by Gelongma Karma Migme Chödrön | 2001 | 940,961 words
This page describes “story of the bhikshu uttara” as written by Nagarjuna in his Maha-prajnaparamita-sastra (lit. “the treatise on the great virtue of wisdom”) in the 2nd century. This book, written in five volumes, represents an encyclopedia on Buddhism as well as a commentary on the Pancavimsatisahasrika Prajnaparamita.
Note: This appendix was extracted from Chapter XLII part 8.6 (Where the destruction of the traces is located):
Fourth (wrong) theory: Passions and traces are destroyed the night of the enlightenment.
Criticism of the fourth theory: Furthermore, the Śrāvakas say: “The Bodhisattva does not cut the fetters until after he has seated himself on the seat of enlightenment (bodhimaṇḍa)”. This is a serious error. Why? In your system, it is said that the Bodhisattva, after having traveled through the three asaṃkhyeyakalpas of his career, must travel through a further additional hundred kalpas. However, ever in possession of the knowledge of his former abodes, he remembers that at the time of the Buddha Kia-chö (Kāśyapa), he was the bhikṣu Yu-to-lo (Uttara) and was already practicing the attributes of the Buddhas.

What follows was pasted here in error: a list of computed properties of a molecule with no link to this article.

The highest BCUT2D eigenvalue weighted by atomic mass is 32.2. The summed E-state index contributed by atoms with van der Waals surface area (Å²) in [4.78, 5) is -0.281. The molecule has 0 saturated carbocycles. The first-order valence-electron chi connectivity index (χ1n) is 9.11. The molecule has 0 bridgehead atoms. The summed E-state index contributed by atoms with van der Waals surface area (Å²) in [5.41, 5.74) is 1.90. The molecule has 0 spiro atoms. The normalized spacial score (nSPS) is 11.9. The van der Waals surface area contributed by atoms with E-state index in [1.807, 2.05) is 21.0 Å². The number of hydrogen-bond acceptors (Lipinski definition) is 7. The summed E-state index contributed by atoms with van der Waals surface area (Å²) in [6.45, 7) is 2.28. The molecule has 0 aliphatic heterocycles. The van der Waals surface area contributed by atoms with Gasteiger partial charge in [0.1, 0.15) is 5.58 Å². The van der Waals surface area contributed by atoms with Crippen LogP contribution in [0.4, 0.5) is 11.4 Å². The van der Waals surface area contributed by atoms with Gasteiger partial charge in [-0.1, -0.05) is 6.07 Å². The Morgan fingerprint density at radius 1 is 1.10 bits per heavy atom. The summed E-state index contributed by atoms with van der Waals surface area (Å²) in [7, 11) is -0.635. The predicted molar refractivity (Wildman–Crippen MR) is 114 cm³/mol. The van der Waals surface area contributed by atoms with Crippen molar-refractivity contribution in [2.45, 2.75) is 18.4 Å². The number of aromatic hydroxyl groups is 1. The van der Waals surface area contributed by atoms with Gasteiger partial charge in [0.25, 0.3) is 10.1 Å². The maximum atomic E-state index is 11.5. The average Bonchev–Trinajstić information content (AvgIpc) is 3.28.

This Uttara is none other than Śākyamuni himself in one of his earlier lifetimes where the Buddha Kāśyapa had made his prediction. Cf. Mūlasarv. Vin., in Gilgit Manuscripts, III, part 4, p. 47, l. 16–18 T 444, k. 2, p. 1030a5–7; Divyāvadāna, p. 347, l. 10–12, (the text of which is corrupt):
“The blessed perfectly and fully enlightened Kāśyapa made the prediction to a young Brāhman named Uttara: ‘Young man, when the life-span of creatures will be one hundred years, you, under the name of Śākyamuni, will be a tathāgata, saint, fully and completely enlightened’”.
Here is his story as the Traité will tell it (k. 38, p. 340c23–341a26):
Why did the buddha Śākyamuni, while he was still a Bodhisattva, have criticism and abuse in regard to the buddha Kāśyapa? I have already spoken about this affair above. The dharmakāya bodhisattvas transform themselves in many ways to save beings and sometimes adopt human shapes. They undergo hunger and thirst, cold and heat, old age and death; they have likes and dislikes, anger and joy; they praise and they blame: except for the grave wrong-doings, they commit all the others.
At that time, the bodhisattva Śākyamuni was the younger brother of the buddha Kāśyapa and was called Uttara. The older brother, whose wisdom was ripened, hated chatter; the younger, whose wisdom was incomplete, loved to debate. The people at that time considered the younger brother to be superior.
Later, the older brother left home and attained complete enlightenment; he was called Kāśyapa. The younger brother was the teacher of Kṛkin, king of Jambudvīpa. He had five hundred disciples. He taught the brāhmanical books to these brāhmins for the latter did not like the Buddhist doctrine.
There was at that time a master potter (kumbhakāra) named Nandapāla; he was a disciple of the buddha Kāśyapa; he was devoted to the fivefold discipline (pañcaśīla) and held the threefold path. He was the kalyānamitra of the chaplain Uttara for his mind was honest, pure and full of faith.